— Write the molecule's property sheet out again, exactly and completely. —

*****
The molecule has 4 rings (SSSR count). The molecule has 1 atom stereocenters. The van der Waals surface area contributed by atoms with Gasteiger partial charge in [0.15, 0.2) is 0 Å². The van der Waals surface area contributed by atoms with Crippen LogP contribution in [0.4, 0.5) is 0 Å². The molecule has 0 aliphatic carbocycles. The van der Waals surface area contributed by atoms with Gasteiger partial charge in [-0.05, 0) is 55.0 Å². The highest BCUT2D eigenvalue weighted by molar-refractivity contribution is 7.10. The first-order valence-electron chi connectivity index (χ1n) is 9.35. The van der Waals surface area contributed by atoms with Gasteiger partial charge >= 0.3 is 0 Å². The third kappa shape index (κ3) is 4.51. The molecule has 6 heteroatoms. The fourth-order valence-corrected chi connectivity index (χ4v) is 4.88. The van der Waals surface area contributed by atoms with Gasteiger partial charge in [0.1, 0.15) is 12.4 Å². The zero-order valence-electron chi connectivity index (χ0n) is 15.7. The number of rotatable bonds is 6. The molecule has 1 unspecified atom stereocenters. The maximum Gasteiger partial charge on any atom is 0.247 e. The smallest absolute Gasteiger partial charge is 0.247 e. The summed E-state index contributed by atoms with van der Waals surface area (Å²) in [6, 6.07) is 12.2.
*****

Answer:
The molecule has 4 rings (SSSR count). The molecule has 1 atom stereocenters. The van der Waals surface area contributed by atoms with Gasteiger partial charge in [0.15, 0.2) is 0 Å². The van der Waals surface area contributed by atoms with Crippen LogP contribution in [0.4, 0.5) is 0 Å². The molecule has 0 aliphatic carbocycles. The van der Waals surface area contributed by atoms with Gasteiger partial charge in [-0.05, 0) is 55.0 Å². The highest BCUT2D eigenvalue weighted by molar-refractivity contribution is 7.10. The first-order valence-electron chi connectivity index (χ1n) is 9.35. The van der Waals surface area contributed by atoms with Gasteiger partial charge >= 0.3 is 0 Å². The third kappa shape index (κ3) is 4.51. The molecule has 6 heteroatoms. The fourth-order valence-corrected chi connectivity index (χ4v) is 4.88. The van der Waals surface area contributed by atoms with Gasteiger partial charge in [0.1, 0.15) is 12.4 Å². The zero-order valence-electron chi connectivity index (χ0n) is 15.7. The number of rotatable bonds is 6. The molecule has 1 unspecified atom stereocenters. The maximum Gasteiger partial charge on any atom is 0.247 e. The smallest absolute Gasteiger partial charge is 0.247 e. The summed E-state index contributed by atoms with van der Waals surface area (Å²) in [6, 6.07) is 12.2.